Rare Diseases

The college sophomore who wasn’t supposed to live past the age of five: Inspirational story of Megan Crowley, the rare disease sufferer who was a special guest at Trump’s speech

A 20-year-old woman who was not expected to live past the age of five when she was diagnosed with a rare condition was a special guest at President Donald Trump‘s joint address to congress.

Megan Crowley, who was just 15 months old when she was diagnosed with a deadly muscle-weakening condition called Pompe disease, got a special mention during Trump’s speech on Friday night.

The President introduced Megan, who received a standing ovation, as ‘an incredible young woman’ who should ‘serve as inspiration to us all’.

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Megan Crowley who suffers from the rare condition Pompe disease was a special guest at President Donald Trump's joint address to congress
Megan Crowley who suffers from the rare condition Pompe disease was a special guest at President Donald Trump’s joint address to congress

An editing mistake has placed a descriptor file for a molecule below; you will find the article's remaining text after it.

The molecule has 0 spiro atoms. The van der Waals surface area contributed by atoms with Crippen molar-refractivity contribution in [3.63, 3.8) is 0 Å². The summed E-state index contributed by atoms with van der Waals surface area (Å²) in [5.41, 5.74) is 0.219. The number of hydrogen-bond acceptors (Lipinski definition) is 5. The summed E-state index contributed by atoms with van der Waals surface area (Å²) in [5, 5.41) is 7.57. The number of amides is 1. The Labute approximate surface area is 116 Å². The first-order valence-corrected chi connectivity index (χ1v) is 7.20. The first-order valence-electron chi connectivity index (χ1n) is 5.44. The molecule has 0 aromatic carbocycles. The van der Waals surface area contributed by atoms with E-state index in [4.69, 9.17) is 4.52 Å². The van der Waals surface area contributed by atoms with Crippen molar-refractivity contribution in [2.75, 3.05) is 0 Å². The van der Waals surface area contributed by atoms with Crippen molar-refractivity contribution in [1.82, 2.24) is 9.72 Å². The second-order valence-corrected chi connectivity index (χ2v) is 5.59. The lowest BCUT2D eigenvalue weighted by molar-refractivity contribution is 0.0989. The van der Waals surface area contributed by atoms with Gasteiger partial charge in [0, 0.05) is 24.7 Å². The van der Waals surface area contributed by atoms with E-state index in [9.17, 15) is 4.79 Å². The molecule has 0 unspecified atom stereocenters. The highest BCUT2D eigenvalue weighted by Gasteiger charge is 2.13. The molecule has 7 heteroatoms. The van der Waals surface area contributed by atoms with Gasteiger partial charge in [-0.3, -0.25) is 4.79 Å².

The college sophomore was just 15 months old when she was diagnosed with the deadly muscle-weakening condition
The college sophomore was just 15 months old when she was diagnosed with the deadly muscle-weakening condition

Megan, from Princeton, New Jersey, was not expected to live past the age of five after being diagnosed with the inherited disease, which affects the ability of cells to break down the sugar glycogen.

The condition leads to progressive muscle weakness and the swelling of vital organs such as the heart, as well as serious breathing problems.

Megan’s younger brother Patrick was diagnosed with the same genetic condition shortly after, having been born just week earlier.

Devastated by the news that two of his children might only have a few years to live, the sibling’s father John desperately sought to find out more about Pompe disease.

This led to him founding the company Novazyme Pharmaceuticals two years later with bioscientist Dr William Canfield, which worked towards developing a pioneering enzyme therapy treatment for Pompe disease.

The firm was bought by pharmaceutical giant Genzyme for $137.5million, and a life-saving drug for the condition was produced.

Megan, from Princeton, New Jersey, (pictured aged nine with her mother Aileen and brother Patrick, then eight, in 2006) was not expected to live...